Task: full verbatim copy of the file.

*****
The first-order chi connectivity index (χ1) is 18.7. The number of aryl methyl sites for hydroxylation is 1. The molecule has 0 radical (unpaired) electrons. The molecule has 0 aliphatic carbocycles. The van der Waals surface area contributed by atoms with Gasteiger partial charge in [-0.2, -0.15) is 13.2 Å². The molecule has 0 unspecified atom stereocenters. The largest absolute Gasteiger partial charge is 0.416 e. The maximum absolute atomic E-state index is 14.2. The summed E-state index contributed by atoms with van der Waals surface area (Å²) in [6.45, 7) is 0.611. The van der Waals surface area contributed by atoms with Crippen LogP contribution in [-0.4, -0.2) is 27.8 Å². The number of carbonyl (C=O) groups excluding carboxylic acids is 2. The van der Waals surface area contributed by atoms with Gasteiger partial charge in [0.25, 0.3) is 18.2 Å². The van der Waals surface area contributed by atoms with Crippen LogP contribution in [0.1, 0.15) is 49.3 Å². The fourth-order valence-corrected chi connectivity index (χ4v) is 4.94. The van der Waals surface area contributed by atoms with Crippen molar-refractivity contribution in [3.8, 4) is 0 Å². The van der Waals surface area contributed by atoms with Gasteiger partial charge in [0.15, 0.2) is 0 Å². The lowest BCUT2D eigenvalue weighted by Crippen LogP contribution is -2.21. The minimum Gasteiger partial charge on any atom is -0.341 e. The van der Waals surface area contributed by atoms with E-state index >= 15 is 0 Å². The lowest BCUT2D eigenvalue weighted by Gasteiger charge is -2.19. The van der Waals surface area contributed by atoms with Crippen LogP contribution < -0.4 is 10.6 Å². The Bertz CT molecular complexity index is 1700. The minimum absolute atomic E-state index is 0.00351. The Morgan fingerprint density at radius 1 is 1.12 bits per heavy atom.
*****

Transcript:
The first-order chi connectivity index (χ1) is 18.7. The number of aryl methyl sites for hydroxylation is 1. The molecule has 0 radical (unpaired) electrons. The molecule has 0 aliphatic carbocycles. The van der Waals surface area contributed by atoms with Gasteiger partial charge in [-0.2, -0.15) is 13.2 Å². The molecule has 0 unspecified atom stereocenters. The largest absolute Gasteiger partial charge is 0.416 e. The maximum absolute atomic E-state index is 14.2. The summed E-state index contributed by atoms with van der Waals surface area (Å²) in [6.45, 7) is 0.611. The van der Waals surface area contributed by atoms with Crippen LogP contribution in [-0.4, -0.2) is 27.8 Å². The number of carbonyl (C=O) groups excluding carboxylic acids is 2. The van der Waals surface area contributed by atoms with Gasteiger partial charge in [0.25, 0.3) is 18.2 Å². The van der Waals surface area contributed by atoms with Crippen LogP contribution in [0.1, 0.15) is 49.3 Å². The fourth-order valence-corrected chi connectivity index (χ4v) is 4.94. The van der Waals surface area contributed by atoms with Crippen molar-refractivity contribution in [3.8, 4) is 0 Å². The van der Waals surface area contributed by atoms with Gasteiger partial charge in [0.15, 0.2) is 0 Å². The lowest BCUT2D eigenvalue weighted by Crippen LogP contribution is -2.21. The minimum Gasteiger partial charge on any atom is -0.341 e. The van der Waals surface area contributed by atoms with E-state index >= 15 is 0 Å². The lowest BCUT2D eigenvalue weighted by Gasteiger charge is -2.19. The van der Waals surface area contributed by atoms with Crippen LogP contribution < -0.4 is 10.6 Å². The Bertz CT molecular complexity index is 1700. The minimum absolute atomic E-state index is 0.00351. The Morgan fingerprint density at radius 1 is 1.12 bits per heavy atom.